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Data from: Linking dynamical complexities from activation signals to transcription responses


Lin, Genghong et al. (2019), Data from: Linking dynamical complexities from activation signals to transcription responses, Dryad, Dataset,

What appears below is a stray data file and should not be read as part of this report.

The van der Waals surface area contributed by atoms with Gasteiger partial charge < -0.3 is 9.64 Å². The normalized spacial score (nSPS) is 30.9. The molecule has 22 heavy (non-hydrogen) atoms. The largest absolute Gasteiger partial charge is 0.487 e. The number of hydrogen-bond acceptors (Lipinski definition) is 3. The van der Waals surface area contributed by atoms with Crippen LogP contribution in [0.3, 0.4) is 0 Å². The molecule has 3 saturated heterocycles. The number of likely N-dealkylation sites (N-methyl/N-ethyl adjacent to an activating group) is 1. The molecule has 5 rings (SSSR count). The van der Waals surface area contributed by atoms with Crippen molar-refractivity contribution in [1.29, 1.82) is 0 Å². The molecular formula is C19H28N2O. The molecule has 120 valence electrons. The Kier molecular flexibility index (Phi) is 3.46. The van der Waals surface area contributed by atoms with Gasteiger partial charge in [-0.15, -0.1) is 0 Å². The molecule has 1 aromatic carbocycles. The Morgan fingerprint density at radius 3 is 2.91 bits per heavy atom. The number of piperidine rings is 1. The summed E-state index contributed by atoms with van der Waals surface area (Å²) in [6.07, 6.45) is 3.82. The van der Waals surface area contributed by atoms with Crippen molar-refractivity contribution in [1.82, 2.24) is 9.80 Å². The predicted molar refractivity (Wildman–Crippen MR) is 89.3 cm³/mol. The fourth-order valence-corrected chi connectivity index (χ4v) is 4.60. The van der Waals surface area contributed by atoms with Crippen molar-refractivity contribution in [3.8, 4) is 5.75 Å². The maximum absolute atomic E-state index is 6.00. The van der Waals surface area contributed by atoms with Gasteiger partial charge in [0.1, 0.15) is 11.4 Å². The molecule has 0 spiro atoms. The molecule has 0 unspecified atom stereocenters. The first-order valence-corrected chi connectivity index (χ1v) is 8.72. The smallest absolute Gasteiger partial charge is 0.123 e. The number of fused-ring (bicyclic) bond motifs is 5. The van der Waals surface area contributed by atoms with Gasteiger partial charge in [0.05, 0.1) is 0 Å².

The transcription of inducible genes involves signaling pathways that induce DNA binding of the downstream transcription factors to form functional promoter states. How the transcription dynamics is linked to the temporal variations of activation signals is far to be fully understood. In this work, we develop a mathematical model with multiple promoter states to address this question. Each promoter state has its own activation and inactivation rates, and is selected randomly with a probability that may change in time. Under the activation of constant signals, our analysis shows that if only the activation rates differ among the promoter states, then the mean transcription level $m(t)$ displays only a monotone or monophasic growth pattern. In a sharp contrast, if the inactivation rates change with the promoter states, then $m(t)$ may display multiphasic growth patterns. Upon the activation of signals that oscillate periodically, $m(t)$ also oscillates later, almost periodically in the same frequency, but the magnitude decreases in the frequency and is almost completely attenuated at large frequencies. This gives a surprising indication that multiple promoter states could filter out the signal oscillation and the noise in the random promoter state selection, as observed in the transcription of a gene activated by p53 in breast carcinoma cells. Our approach may help develop a theoretical framework to integrate coherently the genetic circuit with the promoter states to elucidate the linkage from the activation signal to the temporal profile of transcription outputs.

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